I basically applied those same principles of instructional design to Stepping Stones. And, as far as I know, it’s the only curricular framework for World Language teaching out there. I’ve never seen anything like it for language teachers. That’s why I’m so incredibly passionate and committed to it.
🗣 JOIN THE CONVERSATION ON OUR FACEBOOK PAGE:
https://ci-liftoff.helpscoutdocs.com/article/92-whats-frameworkPosted by Stepping Stones for World Language on Tuesday, June 15, 2021
Because I want to do for you what Lucy and the TCRWP did for me. They took away ALL the overwhelm. And, let me tell you. In my first year of teaching English Language Arts, I was SO very overwhelmed. My poor students didn;t know from day to day what the heck we were doing, because I, as their teacher, didn;t even know where we were actually going.
Till I went to Lucy after that first wild year. They took away literally ALL of the overwhelm, and they replaced it with structure and certainty and safety and calm.
But, amazingly, my teaching didn’t feel “lockstep” or “rigid” or “mechanical.”
The amazing thing was that all this structure still managed to leave me with plenty of freedom.
But not too much freedom! (Because that would just lead right back to overwhelm, right?)
It was this perfect balance of finding my own voice and uncovering my own stories, and safely following their structure and example lessons.
In fact, in my first two years of using their frameworks, I basically taught right out of their books. Like literally word for word (even down to cribbing stories off of other teachers and telling them as if they had actually happened to me!)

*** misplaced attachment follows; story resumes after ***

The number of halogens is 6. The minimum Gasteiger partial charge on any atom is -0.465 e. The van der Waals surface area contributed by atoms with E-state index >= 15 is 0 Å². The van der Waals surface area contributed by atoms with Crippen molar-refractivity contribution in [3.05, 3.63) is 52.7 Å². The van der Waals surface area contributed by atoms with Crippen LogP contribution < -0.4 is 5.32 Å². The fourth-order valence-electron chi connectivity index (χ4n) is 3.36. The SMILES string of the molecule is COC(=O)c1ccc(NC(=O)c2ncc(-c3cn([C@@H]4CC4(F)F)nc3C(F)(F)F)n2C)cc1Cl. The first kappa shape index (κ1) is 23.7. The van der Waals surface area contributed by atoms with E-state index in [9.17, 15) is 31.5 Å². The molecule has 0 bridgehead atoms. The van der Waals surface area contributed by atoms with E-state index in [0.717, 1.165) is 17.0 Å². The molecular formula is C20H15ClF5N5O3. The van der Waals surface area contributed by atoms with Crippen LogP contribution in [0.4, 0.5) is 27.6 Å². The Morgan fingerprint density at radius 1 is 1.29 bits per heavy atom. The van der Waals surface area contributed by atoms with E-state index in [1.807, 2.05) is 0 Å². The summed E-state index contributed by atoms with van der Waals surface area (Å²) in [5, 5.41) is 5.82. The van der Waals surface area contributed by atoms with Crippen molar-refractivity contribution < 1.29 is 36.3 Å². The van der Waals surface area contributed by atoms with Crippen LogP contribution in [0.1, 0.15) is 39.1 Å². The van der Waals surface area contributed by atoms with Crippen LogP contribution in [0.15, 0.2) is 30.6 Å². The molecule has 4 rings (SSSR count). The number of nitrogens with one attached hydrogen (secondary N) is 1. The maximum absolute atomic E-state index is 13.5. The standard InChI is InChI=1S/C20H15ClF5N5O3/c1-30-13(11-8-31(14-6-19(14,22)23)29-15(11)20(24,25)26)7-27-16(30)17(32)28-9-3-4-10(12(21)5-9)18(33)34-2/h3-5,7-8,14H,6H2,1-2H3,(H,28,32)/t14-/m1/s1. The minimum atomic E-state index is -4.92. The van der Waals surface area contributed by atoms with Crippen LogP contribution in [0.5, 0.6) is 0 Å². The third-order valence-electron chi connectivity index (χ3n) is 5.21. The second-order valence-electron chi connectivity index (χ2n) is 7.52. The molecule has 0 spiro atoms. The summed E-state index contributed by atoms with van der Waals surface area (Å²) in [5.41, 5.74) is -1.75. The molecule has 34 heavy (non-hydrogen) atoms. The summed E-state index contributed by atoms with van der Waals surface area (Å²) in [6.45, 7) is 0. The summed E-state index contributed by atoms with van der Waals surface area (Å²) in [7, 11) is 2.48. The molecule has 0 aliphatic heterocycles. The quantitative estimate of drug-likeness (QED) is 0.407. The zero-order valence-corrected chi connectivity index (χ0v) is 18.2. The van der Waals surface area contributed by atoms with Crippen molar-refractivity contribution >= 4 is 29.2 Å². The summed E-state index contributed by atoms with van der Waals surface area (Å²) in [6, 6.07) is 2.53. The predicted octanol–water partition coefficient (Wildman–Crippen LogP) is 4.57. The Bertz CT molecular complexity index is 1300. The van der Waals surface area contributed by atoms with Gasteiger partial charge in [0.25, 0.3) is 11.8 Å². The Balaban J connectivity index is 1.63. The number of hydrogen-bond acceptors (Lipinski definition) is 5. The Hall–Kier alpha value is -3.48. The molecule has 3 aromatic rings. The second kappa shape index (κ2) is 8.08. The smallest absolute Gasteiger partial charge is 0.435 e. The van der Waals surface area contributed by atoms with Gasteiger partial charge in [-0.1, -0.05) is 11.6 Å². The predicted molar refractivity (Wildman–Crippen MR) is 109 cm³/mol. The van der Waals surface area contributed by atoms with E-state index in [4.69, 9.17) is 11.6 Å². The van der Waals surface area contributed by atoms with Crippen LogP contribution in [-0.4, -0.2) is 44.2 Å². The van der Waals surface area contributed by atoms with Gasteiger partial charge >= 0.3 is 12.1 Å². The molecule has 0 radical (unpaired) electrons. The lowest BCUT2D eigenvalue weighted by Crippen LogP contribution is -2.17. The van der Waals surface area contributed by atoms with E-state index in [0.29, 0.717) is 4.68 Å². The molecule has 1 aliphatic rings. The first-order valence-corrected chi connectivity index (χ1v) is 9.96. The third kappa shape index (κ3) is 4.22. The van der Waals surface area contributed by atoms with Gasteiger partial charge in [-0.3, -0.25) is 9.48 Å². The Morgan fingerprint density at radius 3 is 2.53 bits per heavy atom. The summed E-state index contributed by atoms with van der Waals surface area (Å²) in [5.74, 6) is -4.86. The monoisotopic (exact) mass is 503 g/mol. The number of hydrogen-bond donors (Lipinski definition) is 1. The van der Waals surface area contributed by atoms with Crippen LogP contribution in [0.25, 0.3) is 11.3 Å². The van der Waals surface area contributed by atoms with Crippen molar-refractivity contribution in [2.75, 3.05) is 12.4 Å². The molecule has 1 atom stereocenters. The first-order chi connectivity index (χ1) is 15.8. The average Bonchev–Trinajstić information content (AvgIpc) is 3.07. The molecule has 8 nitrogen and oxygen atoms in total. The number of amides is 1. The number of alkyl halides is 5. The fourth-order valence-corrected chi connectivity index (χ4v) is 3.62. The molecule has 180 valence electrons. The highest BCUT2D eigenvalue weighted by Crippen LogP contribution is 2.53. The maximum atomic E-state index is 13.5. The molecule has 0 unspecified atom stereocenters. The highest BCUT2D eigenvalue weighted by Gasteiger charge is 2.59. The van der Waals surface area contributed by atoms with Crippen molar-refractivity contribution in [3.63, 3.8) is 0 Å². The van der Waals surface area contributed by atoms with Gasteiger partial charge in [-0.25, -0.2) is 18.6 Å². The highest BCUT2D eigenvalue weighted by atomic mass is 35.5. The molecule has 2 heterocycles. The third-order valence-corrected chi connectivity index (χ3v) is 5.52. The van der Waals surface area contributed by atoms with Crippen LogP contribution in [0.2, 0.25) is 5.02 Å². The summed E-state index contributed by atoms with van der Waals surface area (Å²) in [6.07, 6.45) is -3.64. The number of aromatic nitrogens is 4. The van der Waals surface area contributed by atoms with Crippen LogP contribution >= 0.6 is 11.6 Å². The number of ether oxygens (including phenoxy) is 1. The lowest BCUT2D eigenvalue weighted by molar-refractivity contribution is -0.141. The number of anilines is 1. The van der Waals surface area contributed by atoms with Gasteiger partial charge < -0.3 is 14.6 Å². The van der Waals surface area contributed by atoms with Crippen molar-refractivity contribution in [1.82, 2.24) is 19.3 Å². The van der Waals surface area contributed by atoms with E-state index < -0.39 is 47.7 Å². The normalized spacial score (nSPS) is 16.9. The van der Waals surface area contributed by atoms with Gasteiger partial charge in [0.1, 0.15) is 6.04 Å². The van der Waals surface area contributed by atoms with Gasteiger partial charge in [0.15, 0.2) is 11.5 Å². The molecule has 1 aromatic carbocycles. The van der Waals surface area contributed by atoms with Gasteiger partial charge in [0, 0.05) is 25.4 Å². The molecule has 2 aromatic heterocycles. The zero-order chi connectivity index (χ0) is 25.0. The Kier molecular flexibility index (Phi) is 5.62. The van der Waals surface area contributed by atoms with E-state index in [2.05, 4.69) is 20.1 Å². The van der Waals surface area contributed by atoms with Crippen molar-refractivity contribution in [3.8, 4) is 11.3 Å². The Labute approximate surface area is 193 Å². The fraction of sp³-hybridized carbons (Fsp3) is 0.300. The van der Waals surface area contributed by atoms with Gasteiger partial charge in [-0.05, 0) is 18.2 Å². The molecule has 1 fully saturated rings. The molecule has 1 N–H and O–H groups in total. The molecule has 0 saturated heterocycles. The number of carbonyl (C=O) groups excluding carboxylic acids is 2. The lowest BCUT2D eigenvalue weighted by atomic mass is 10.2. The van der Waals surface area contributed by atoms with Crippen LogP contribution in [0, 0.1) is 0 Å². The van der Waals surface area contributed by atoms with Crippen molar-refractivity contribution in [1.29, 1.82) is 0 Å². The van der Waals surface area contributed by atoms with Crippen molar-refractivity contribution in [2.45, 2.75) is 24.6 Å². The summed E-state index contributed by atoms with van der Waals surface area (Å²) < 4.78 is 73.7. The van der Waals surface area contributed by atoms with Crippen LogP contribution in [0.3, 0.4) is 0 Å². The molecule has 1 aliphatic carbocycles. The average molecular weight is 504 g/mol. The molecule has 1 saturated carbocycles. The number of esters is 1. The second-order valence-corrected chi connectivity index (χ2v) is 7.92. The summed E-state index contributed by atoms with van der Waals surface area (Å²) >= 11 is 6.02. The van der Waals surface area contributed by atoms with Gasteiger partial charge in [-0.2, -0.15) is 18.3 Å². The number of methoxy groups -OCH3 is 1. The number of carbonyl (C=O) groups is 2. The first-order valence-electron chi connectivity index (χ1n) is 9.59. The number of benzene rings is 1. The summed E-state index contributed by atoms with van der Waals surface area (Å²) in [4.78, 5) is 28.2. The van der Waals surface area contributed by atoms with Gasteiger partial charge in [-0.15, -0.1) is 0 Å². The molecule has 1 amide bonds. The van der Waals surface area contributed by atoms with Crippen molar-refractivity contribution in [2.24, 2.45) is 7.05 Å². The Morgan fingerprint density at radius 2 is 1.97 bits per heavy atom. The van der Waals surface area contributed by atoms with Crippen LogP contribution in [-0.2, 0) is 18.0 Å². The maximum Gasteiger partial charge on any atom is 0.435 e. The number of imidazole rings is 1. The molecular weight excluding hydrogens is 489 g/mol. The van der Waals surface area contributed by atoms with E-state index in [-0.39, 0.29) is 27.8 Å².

Yeah, the first year and a half, I just followed, because that was all I could handle. But those years taught me how to use the structure, and then I was able to start switching out content, and I became so confident, and so free and it felt so safe and yet fresh and new...well, that’s what I want for you.
So much. I want that for you, so, so much.
I planned Stepping Stones for you to have that same very structured and planned and supportive framework that leads you and your students through a meaningful trajectory over the course of the term, year, or series of courses in your language program.
But, I also planned it so that it is, for all practical purposes, infinitely adaptable as well.
That’s great news for teachers who share the program with other colleagues who might not want to teach the exact same content but still want to have a seamless, articulated program as students move from classroom to classroom. It’s good news for teachers who have multiple levels, too, since all their classes can “cover” the same instructional cycles and use very similar assessment materials and methods, but still explore different content, to keep each level fresh and interesting as students grow through the years.